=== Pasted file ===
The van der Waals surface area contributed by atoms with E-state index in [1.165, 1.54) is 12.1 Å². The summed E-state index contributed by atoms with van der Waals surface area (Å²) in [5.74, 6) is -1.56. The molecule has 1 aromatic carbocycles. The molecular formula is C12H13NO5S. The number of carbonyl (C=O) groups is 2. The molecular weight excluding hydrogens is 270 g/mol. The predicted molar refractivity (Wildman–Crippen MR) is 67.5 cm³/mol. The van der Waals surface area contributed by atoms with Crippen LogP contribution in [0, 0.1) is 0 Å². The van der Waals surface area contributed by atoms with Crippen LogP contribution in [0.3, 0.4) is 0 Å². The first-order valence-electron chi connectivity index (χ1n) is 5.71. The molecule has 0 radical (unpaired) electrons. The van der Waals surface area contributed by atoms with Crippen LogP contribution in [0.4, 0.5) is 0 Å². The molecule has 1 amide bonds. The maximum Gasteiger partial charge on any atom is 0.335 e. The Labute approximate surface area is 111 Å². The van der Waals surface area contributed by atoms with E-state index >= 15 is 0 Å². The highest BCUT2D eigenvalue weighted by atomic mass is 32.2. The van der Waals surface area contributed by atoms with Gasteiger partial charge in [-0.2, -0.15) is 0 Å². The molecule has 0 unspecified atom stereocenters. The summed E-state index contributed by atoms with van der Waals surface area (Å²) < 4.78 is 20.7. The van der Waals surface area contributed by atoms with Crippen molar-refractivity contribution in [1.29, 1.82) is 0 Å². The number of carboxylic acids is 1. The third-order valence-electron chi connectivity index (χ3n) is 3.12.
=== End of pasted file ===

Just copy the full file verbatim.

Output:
The van der Waals surface area contributed by atoms with E-state index in [1.165, 1.54) is 12.1 Å². The summed E-state index contributed by atoms with van der Waals surface area (Å²) in [5.74, 6) is -1.56. The molecule has 1 aromatic carbocycles. The molecular formula is C12H13NO5S. The number of carbonyl (C=O) groups is 2. The molecular weight excluding hydrogens is 270 g/mol. The predicted molar refractivity (Wildman–Crippen MR) is 67.5 cm³/mol. The van der Waals surface area contributed by atoms with Crippen LogP contribution in [0, 0.1) is 0 Å². The van der Waals surface area contributed by atoms with Crippen LogP contribution in [0.3, 0.4) is 0 Å². The first-order valence-electron chi connectivity index (χ1n) is 5.71. The molecule has 0 radical (unpaired) electrons. The van der Waals surface area contributed by atoms with Crippen LogP contribution in [0.4, 0.5) is 0 Å². The molecule has 1 amide bonds. The maximum Gasteiger partial charge on any atom is 0.335 e. The Labute approximate surface area is 111 Å². The van der Waals surface area contributed by atoms with E-state index >= 15 is 0 Å². The highest BCUT2D eigenvalue weighted by atomic mass is 32.2. The van der Waals surface area contributed by atoms with Gasteiger partial charge in [-0.2, -0.15) is 0 Å². The molecule has 0 unspecified atom stereocenters. The summed E-state index contributed by atoms with van der Waals surface area (Å²) < 4.78 is 20.7. The van der Waals surface area contributed by atoms with Crippen molar-refractivity contribution in [1.29, 1.82) is 0 Å². The number of carboxylic acids is 1. The third-order valence-electron chi connectivity index (χ3n) is 3.12.